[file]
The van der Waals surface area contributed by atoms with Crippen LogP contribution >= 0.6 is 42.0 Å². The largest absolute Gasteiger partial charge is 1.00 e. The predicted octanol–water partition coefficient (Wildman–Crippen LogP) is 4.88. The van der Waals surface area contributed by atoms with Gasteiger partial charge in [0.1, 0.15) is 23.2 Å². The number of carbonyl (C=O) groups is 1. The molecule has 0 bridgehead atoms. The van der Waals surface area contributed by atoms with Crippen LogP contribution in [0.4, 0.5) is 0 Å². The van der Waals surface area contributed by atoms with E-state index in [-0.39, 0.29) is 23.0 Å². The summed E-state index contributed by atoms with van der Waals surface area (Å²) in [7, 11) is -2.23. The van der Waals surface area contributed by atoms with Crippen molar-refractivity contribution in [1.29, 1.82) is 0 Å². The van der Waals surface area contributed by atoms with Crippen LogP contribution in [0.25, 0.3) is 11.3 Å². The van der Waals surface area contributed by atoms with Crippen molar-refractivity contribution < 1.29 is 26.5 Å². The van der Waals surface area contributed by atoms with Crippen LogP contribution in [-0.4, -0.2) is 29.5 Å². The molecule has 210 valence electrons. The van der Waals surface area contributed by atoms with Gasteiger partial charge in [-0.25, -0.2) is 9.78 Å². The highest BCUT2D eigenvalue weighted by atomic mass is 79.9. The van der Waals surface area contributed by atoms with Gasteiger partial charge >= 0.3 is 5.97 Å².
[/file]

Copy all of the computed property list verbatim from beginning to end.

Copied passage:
The van der Waals surface area contributed by atoms with Crippen LogP contribution >= 0.6 is 42.0 Å². The largest absolute Gasteiger partial charge is 1.00 e. The predicted octanol–water partition coefficient (Wildman–Crippen LogP) is 4.88. The van der Waals surface area contributed by atoms with Gasteiger partial charge in [0.1, 0.15) is 23.2 Å². The number of carbonyl (C=O) groups is 1. The molecule has 0 bridgehead atoms. The van der Waals surface area contributed by atoms with Crippen LogP contribution in [0.4, 0.5) is 0 Å². The van der Waals surface area contributed by atoms with E-state index in [-0.39, 0.29) is 23.0 Å². The summed E-state index contributed by atoms with van der Waals surface area (Å²) in [7, 11) is -2.23. The van der Waals surface area contributed by atoms with Crippen molar-refractivity contribution in [1.29, 1.82) is 0 Å². The van der Waals surface area contributed by atoms with Crippen LogP contribution in [0.25, 0.3) is 11.3 Å². The van der Waals surface area contributed by atoms with Crippen molar-refractivity contribution < 1.29 is 26.5 Å². The van der Waals surface area contributed by atoms with Crippen LogP contribution in [-0.4, -0.2) is 29.5 Å². The molecule has 210 valence electrons. The van der Waals surface area contributed by atoms with Gasteiger partial charge in [-0.25, -0.2) is 9.78 Å². The highest BCUT2D eigenvalue weighted by atomic mass is 79.9. The van der Waals surface area contributed by atoms with Gasteiger partial charge >= 0.3 is 5.97 Å².